Rachel Lime Made One of the Boldest Local Albums of the Year

The artist’s Minnesota-made debut, ”A.U.,” explores themes of loneliness, longing, and her Korean heritage
A still from Rachel Lime's "Voyager 3" music video
A still from Rachel Lime’s “Voyager 3” music video

Photo by Alan De Leon Taverna

Every time Rachel Lime sings, it’s an invitation to an alternate universe that is mythic, vulnerable, and revealing. And while music has always been a part of her life, only recently did it become more than a hobby.

Growing up in central Minnesota, Lime took piano lessons and played flute in her high school band. When she was 13 years old, she shared recordings online for the first time. They feature her turning poems from her favorite books into songs. Somewhere in her childhood home, there’s a computer with files of poems she wrote back in 2006. “It’s second nature—I’ve always written,” she says.

Lime’s technique broadened and sharpened by the time she created her 2021 debut album, A.U., which explores themes of loneliness, longing, and her Korean heritage. Like a collection of mythologies, the album brings together scenes welcoming you to the black woods, to a bedroom at night, or to a sweet day in July. Released in June, the beautiful compositions draw from traditional Korean instruments, like the Gayageum and Janggu, as well as violin, flute, guitar—plus a lot of production on MIDI synthesizers.

Her song “Silla” was loosely inspired by the 7th-century Korean ruler Queen Seondeok. “It was just something I want to put out there in the world,” she says, about referencing her cultural background. “There’s a real value to someone who’s Korean listening to it and being able to connect with it on a different level. Because they’re like, ‘This is our thing.’” She remembers getting that feeling when listening to Korean electronic music artists like Peggy Gou and Yaeji.

Rachel Lime's "A.U." album cover
Rachel Lime’s “A.U.” album cover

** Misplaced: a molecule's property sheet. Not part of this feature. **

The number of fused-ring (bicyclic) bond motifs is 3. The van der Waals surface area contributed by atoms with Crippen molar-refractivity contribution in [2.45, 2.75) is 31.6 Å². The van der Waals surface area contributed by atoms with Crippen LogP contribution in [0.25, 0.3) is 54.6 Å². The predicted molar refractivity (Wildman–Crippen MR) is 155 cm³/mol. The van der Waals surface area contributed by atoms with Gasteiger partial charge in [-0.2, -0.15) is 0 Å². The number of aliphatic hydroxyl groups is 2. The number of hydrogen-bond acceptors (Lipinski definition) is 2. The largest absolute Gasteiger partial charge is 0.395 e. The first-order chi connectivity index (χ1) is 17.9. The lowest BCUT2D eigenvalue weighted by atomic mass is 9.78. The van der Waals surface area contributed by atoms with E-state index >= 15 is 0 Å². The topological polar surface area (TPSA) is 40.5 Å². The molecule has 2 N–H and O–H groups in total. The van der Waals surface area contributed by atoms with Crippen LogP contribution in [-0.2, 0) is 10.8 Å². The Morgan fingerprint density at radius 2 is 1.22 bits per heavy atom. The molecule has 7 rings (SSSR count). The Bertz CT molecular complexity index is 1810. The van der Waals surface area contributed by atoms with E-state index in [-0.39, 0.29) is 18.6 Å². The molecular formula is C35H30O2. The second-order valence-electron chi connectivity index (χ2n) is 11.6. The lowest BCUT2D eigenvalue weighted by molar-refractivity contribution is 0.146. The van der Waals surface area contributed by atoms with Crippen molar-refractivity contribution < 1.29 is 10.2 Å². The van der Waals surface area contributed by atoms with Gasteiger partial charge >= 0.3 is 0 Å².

Photo by Alan De Leon Taverna

A.U. came together serendipitously at a time when Lime was getting more serious about pursuing music amid grad school studies. In the second half of 2019, she played her first show at Moon Palace Books in south Minneapolis. “It was something I put together because I really wanted to. I felt like I was getting to that next step,” she recalls.

In the winter that followed, she thought about recording a collection of songs. When a trip planned for mid-March of 2020 fell through because of the pandemic, she had a week to do nothing but write.

Despite the album’s themes of loneliness and longing, it came together through community. Around that time, a Seattle-based friend, Bobby Granfelt, reached out about a record label he was starting called Inside Voices. The connection provided motivation and support to shape the album. A.U. became a collaboration with artists within the queer and BIPOC communities that Lime belongs to. She acknowledges that her role as a musician gives her a position of privilege that wouldn’t be possible if not for other artists of color who have helped her along the way.

Her Bandcamp website includes a lengthy list of acknowledgements: friends, collaborators, investors—plus legendary astronomer Carl Sagan. “My music isn’t mine; I can only create it because of others,” she says. “You don’t see all the people behind the scenes who enable all this to happen. How do I pay that back in material ways to other people?” Lime has since relocated to New York and is working on new music.

In performance, she sees Rachel Lime, the musician, as an alter ego that gives her the freedom to be playful and performative with gender. “It’s like drag—it’s deeply self-expressive in an intentional and authentic way,” she says. Working with local director Alan De Leon Taverna on her music videos, and with Pang Zoua Thor and Miz Frozean on her hair and wardrobe, she has honed a brash, colorful persona.

Femininity, as played by her characters in music videos, becomes a form of gender performance that she says she doesn’t usually embody naturally. Referring to her music and performance, she says, “There’s a vulnerability and riskiness in being unconventional.”

Listen to Rachel Lime’s A.U. at rachellime.bandcamp.com

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